EQUATIONS

Experience and Familiarity with S-Parameters

In common with most engineers, Chris Angove has a good appreciation of the mathematics behind the everyday calculations performed, whether those are done ultimately by a computer or 'manually'. With all new analytical tasks, when time allows, he makes a point of understanding the underlying theory behind the task in hand and how the results are arrived at. He can often contribute to the fundamental approaches used in obtaining the results and the way they are presented.

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  1. Transmission Line Equation
  2. Rectangular Waveguide Equation
  3. Fourier Transform
  4. Microwave Magnetic Properties
  5. S and T Parameters (2 Port)
  6. Cascaded Noise Figure
  7. Laplace Transform
  8. Skin Depth
  9. Voltage Standard Wave Ratio
  10. Intrinsic Impedance of Free Space
  11. Dual Modulus Prescaler Synthesizer
  12. Poynting Vector
  13. Maxwell 1
  14. Maxwell 2
  15. Maxwell 3
  16. Maxwell 4
  17. Optical Coupler
  18. Propagation Coefficient
  19. Differential Amplifier
  20. Intrinsic Impedance
  21. Radar Equation
  1. Transmission Line Equation

    Transmission Line Equation

    This is the transmission line equation for the general (lossy) case. It is frequently simplified to the loss-free case for which the hyperbolic tangent becomes a normal tangent and g becomes b. g is the propagation constant and b is the phase constant. For a transmission line of characteristic impedance Z0 W, terminated in an impedance ZL W,ZT is the impedance seen at a distance l metres, measured back from the termination. g, b and the attenuation constant a are related by g=a + jb. See also propagation coefficient.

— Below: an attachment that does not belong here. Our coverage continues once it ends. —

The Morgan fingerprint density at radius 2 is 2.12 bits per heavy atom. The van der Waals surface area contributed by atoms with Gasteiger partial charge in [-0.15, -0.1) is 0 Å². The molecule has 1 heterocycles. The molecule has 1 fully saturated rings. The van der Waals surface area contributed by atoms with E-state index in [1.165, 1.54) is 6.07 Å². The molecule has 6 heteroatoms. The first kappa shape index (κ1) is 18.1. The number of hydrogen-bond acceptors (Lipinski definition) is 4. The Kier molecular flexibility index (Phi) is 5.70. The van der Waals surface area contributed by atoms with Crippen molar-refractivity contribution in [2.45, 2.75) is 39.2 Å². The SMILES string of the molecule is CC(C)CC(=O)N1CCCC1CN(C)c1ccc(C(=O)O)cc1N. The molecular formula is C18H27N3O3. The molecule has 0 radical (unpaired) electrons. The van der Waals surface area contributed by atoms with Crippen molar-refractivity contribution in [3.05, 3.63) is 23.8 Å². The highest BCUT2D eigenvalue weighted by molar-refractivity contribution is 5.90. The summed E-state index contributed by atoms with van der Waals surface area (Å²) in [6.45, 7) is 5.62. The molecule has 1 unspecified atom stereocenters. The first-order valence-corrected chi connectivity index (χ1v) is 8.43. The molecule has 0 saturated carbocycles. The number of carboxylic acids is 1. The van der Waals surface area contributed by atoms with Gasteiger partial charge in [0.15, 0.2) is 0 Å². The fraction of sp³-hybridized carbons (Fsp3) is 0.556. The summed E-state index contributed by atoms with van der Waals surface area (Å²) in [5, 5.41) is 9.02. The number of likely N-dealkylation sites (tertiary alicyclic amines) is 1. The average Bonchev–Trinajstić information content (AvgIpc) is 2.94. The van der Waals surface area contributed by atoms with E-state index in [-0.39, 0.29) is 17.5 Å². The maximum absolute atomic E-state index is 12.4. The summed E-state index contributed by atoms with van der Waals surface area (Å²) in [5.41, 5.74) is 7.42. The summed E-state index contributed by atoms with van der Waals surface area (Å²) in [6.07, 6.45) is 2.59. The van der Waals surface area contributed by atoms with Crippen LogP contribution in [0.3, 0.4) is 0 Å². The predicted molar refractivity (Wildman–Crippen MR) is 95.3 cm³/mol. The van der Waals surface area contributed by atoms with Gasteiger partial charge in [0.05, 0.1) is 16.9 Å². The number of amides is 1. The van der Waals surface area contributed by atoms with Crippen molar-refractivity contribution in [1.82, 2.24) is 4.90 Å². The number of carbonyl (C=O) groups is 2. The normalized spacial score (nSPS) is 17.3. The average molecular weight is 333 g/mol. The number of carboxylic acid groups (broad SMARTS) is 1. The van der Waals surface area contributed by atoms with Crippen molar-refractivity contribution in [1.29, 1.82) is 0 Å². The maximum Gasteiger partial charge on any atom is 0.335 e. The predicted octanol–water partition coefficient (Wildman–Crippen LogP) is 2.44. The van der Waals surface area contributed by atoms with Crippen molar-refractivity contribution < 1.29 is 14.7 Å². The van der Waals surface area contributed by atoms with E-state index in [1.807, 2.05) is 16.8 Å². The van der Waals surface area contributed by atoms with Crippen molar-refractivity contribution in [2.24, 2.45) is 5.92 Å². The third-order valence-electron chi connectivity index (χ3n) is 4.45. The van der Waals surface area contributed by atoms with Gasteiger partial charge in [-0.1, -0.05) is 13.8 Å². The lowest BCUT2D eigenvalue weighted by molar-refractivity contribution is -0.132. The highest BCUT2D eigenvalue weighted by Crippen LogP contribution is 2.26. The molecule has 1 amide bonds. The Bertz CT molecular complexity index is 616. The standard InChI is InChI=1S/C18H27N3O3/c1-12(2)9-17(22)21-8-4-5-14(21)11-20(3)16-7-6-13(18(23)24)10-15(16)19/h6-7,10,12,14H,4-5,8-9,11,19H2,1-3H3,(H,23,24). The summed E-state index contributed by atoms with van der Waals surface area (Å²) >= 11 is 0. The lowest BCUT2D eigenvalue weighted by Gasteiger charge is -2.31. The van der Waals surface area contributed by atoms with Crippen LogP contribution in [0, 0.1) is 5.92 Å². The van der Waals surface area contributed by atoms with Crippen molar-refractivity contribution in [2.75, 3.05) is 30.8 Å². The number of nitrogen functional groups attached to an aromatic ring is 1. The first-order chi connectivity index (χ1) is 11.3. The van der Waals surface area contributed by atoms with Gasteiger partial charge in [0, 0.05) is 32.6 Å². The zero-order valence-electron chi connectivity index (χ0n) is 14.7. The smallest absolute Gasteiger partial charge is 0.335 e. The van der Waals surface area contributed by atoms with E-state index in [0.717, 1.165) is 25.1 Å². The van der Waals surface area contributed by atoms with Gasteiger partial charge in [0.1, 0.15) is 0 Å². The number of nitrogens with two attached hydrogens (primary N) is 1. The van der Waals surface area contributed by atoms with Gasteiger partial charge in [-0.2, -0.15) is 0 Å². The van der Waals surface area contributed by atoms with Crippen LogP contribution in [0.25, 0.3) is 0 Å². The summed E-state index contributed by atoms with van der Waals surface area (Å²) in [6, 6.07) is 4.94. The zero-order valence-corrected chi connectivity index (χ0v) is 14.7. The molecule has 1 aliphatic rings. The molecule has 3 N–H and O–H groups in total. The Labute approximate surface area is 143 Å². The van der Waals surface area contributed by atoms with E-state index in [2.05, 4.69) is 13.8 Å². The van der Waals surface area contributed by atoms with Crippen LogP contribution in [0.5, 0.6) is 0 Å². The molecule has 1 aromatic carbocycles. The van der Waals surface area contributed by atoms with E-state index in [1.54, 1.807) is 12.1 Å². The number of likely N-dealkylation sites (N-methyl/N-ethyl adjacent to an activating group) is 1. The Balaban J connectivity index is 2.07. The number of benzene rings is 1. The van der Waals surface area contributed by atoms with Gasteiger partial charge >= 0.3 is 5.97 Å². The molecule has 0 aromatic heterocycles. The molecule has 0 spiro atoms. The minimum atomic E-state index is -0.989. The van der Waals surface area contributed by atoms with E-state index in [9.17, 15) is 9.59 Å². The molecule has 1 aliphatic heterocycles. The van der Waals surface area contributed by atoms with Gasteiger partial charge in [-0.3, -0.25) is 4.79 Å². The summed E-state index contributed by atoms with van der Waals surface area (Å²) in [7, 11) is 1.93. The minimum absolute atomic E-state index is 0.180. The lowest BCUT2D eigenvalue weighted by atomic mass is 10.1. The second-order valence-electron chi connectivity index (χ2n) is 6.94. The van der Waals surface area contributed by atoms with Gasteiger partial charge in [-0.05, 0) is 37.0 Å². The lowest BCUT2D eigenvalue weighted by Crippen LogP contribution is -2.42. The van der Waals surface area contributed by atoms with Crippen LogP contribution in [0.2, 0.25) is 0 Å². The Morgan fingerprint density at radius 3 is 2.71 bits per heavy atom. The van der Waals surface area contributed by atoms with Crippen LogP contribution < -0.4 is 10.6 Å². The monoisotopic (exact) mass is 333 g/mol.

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  2. Rectangular Waveguide Equation

    Waveguide Equation

    For a rectangular waveguide excited in the fundamental (TE10) mode, this equation relates the free space wavelength l0, to the guide wavelength (lg) and the cutoff wavelength (lc).

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  3. Fourier Transform

    Fourier Transform

    f(x) is a periodic function of x. The basis of Fourier's series is that any periodic waveform can be represented as a constant term (a0) plus the sum of a series of sinusoidal and cosinusoidal terms and their harmonics to infinity. The Fourier coefficients are an and bn.

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  4. Microwave Magnetic Properties

    Tensor Permeability

    Ferrimagnetic materials such as ferrites are designed to have useful properties when subjected to high frequency fields, possibly whilst a constant (DC) magnetic field is superimposed.

    The steady state relationship between the magnetising intensity H, the resulting magnetic flux density B and the permeability m is B=mH. The permeability is often expressed in terms of the absolute permeability of free space m0 and the relative permeability mr as m=m0 mr. However mr varies very wildly with just about everything and a completely different consideration is necessary which is dealt with elsewhere. At a constant (usually microwave) frequency in the presence of a static magnetic field, the above tensor relationship is more appropriate in which the tensor permeability is given by:

    where k is called the cross diagonal component of tensor permeability.

    Typically this might be used in isolator design work, where a steady magnetic field is applied usually by a permanent magnet and the microwave field is that due to the RF applied.

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  5. S and T Parameters (2 Port)

    S Parameters

    S Parameters